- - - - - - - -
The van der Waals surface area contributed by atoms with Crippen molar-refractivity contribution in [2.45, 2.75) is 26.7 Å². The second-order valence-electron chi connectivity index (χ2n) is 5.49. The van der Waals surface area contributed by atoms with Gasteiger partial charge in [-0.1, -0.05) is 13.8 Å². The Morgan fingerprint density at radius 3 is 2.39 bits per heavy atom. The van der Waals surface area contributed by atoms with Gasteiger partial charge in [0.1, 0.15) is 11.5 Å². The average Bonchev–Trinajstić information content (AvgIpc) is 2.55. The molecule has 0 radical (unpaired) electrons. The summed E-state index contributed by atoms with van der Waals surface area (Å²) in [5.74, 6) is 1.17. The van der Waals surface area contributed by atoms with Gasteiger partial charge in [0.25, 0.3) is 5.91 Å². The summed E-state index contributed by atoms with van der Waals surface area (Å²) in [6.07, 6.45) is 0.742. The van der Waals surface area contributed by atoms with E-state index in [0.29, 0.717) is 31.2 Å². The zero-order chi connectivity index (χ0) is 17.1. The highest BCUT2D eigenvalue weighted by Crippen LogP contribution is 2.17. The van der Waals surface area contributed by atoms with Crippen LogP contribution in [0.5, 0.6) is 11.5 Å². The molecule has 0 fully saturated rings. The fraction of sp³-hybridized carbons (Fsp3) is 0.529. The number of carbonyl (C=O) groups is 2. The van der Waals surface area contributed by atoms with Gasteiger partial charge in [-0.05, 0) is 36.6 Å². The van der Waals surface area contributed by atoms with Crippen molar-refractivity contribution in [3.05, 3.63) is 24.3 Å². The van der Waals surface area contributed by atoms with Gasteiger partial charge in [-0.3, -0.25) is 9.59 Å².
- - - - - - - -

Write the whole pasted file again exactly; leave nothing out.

The van der Waals surface area contributed by atoms with Crippen molar-refractivity contribution in [2.45, 2.75) is 26.7 Å². The second-order valence-electron chi connectivity index (χ2n) is 5.49. The van der Waals surface area contributed by atoms with Gasteiger partial charge in [-0.1, -0.05) is 13.8 Å². The Morgan fingerprint density at radius 3 is 2.39 bits per heavy atom. The van der Waals surface area contributed by atoms with Gasteiger partial charge in [0.1, 0.15) is 11.5 Å². The average Bonchev–Trinajstić information content (AvgIpc) is 2.55. The molecule has 0 radical (unpaired) electrons. The summed E-state index contributed by atoms with van der Waals surface area (Å²) in [5.74, 6) is 1.17. The van der Waals surface area contributed by atoms with Gasteiger partial charge in [0.25, 0.3) is 5.91 Å². The summed E-state index contributed by atoms with van der Waals surface area (Å²) in [6.07, 6.45) is 0.742. The van der Waals surface area contributed by atoms with E-state index in [0.29, 0.717) is 31.2 Å². The zero-order chi connectivity index (χ0) is 17.1. The highest BCUT2D eigenvalue weighted by Crippen LogP contribution is 2.17. The van der Waals surface area contributed by atoms with Crippen LogP contribution in [0.5, 0.6) is 11.5 Å². The molecule has 0 fully saturated rings. The fraction of sp³-hybridized carbons (Fsp3) is 0.529. The number of carbonyl (C=O) groups is 2. The van der Waals surface area contributed by atoms with Gasteiger partial charge in [-0.05, 0) is 36.6 Å². The van der Waals surface area contributed by atoms with Crippen molar-refractivity contribution in [3.05, 3.63) is 24.3 Å². The van der Waals surface area contributed by atoms with Gasteiger partial charge in [-0.3, -0.25) is 9.59 Å².